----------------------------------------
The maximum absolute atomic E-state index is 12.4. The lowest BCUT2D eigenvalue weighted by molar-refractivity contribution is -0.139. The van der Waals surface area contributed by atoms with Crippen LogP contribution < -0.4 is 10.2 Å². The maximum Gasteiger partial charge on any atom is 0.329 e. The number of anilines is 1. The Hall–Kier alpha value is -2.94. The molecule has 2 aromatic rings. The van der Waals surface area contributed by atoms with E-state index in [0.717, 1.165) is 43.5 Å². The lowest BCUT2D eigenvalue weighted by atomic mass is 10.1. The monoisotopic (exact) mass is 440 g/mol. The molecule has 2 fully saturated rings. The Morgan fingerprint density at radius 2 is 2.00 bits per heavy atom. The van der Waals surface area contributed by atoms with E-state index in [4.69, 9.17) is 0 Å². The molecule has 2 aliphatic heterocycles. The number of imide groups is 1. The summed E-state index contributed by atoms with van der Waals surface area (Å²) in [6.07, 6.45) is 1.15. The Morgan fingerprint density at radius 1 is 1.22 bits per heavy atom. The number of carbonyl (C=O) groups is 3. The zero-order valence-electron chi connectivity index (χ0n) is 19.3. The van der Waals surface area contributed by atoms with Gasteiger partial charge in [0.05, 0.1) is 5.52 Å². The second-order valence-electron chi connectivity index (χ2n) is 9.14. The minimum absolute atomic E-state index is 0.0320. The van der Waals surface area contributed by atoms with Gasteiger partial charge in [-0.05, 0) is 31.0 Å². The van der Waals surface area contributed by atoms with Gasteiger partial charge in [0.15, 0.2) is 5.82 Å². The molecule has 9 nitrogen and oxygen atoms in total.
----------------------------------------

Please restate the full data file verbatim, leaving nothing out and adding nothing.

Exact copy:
The maximum absolute atomic E-state index is 12.4. The lowest BCUT2D eigenvalue weighted by molar-refractivity contribution is -0.139. The van der Waals surface area contributed by atoms with Crippen LogP contribution < -0.4 is 10.2 Å². The maximum Gasteiger partial charge on any atom is 0.329 e. The number of anilines is 1. The Hall–Kier alpha value is -2.94. The molecule has 2 aromatic rings. The van der Waals surface area contributed by atoms with E-state index in [0.717, 1.165) is 43.5 Å². The lowest BCUT2D eigenvalue weighted by atomic mass is 10.1. The monoisotopic (exact) mass is 440 g/mol. The molecule has 2 fully saturated rings. The Morgan fingerprint density at radius 2 is 2.00 bits per heavy atom. The van der Waals surface area contributed by atoms with E-state index in [4.69, 9.17) is 0 Å². The molecule has 2 aliphatic heterocycles. The number of imide groups is 1. The summed E-state index contributed by atoms with van der Waals surface area (Å²) in [6.07, 6.45) is 1.15. The Morgan fingerprint density at radius 1 is 1.22 bits per heavy atom. The number of carbonyl (C=O) groups is 3. The zero-order valence-electron chi connectivity index (χ0n) is 19.3. The van der Waals surface area contributed by atoms with Gasteiger partial charge in [0.05, 0.1) is 5.52 Å². The second-order valence-electron chi connectivity index (χ2n) is 9.14. The minimum absolute atomic E-state index is 0.0320. The van der Waals surface area contributed by atoms with Gasteiger partial charge in [-0.05, 0) is 31.0 Å². The van der Waals surface area contributed by atoms with Gasteiger partial charge in [0.15, 0.2) is 5.82 Å². The molecule has 9 nitrogen and oxygen atoms in total.